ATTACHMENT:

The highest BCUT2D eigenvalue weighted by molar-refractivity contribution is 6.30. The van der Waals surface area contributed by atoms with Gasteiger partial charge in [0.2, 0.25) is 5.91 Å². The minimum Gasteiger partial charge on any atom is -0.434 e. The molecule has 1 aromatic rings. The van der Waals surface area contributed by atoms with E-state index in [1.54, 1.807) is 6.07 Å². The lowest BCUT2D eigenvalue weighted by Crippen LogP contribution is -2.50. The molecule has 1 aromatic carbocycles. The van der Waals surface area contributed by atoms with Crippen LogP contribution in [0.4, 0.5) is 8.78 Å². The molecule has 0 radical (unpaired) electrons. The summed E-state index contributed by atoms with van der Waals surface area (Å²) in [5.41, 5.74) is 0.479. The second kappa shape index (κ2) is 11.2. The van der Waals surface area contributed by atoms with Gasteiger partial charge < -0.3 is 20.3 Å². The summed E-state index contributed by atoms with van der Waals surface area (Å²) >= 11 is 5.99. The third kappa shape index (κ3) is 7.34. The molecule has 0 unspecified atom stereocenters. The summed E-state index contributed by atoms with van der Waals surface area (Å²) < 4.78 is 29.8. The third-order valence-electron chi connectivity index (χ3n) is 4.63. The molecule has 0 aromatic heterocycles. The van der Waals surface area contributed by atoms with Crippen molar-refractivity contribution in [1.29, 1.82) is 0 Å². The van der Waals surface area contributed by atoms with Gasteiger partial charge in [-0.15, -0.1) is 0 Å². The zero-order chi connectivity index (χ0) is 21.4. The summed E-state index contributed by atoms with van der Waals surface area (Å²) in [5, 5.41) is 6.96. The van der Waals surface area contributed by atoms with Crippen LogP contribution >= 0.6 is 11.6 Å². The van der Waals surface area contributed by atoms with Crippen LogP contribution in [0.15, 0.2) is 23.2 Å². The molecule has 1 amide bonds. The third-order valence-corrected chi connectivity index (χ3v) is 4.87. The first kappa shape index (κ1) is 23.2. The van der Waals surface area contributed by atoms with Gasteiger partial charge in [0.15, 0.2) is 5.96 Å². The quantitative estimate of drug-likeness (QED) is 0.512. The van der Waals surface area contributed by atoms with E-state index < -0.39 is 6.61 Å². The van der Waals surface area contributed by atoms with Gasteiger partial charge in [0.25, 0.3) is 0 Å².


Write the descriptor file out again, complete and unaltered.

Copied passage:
The highest BCUT2D eigenvalue weighted by molar-refractivity contribution is 6.30. The van der Waals surface area contributed by atoms with Gasteiger partial charge in [0.2, 0.25) is 5.91 Å². The minimum Gasteiger partial charge on any atom is -0.434 e. The molecule has 1 aromatic rings. The van der Waals surface area contributed by atoms with E-state index in [1.54, 1.807) is 6.07 Å². The lowest BCUT2D eigenvalue weighted by Crippen LogP contribution is -2.50. The molecule has 1 aromatic carbocycles. The van der Waals surface area contributed by atoms with Crippen LogP contribution in [0.4, 0.5) is 8.78 Å². The molecule has 0 radical (unpaired) electrons. The summed E-state index contributed by atoms with van der Waals surface area (Å²) in [5.41, 5.74) is 0.479. The second kappa shape index (κ2) is 11.2. The van der Waals surface area contributed by atoms with Gasteiger partial charge < -0.3 is 20.3 Å². The summed E-state index contributed by atoms with van der Waals surface area (Å²) >= 11 is 5.99. The third kappa shape index (κ3) is 7.34. The molecule has 0 unspecified atom stereocenters. The summed E-state index contributed by atoms with van der Waals surface area (Å²) < 4.78 is 29.8. The third-order valence-electron chi connectivity index (χ3n) is 4.63. The molecule has 0 aromatic heterocycles. The van der Waals surface area contributed by atoms with Crippen molar-refractivity contribution in [1.29, 1.82) is 0 Å². The van der Waals surface area contributed by atoms with Gasteiger partial charge in [-0.15, -0.1) is 0 Å². The zero-order chi connectivity index (χ0) is 21.4. The summed E-state index contributed by atoms with van der Waals surface area (Å²) in [5, 5.41) is 6.96. The van der Waals surface area contributed by atoms with Crippen LogP contribution >= 0.6 is 11.6 Å². The van der Waals surface area contributed by atoms with Crippen LogP contribution in [0.15, 0.2) is 23.2 Å². The molecule has 1 amide bonds. The third-order valence-corrected chi connectivity index (χ3v) is 4.87. The first kappa shape index (κ1) is 23.2. The van der Waals surface area contributed by atoms with Gasteiger partial charge in [0.15, 0.2) is 5.96 Å². The quantitative estimate of drug-likeness (QED) is 0.512. The van der Waals surface area contributed by atoms with E-state index < -0.39 is 6.61 Å². The van der Waals surface area contributed by atoms with Gasteiger partial charge in [0.25, 0.3) is 0 Å².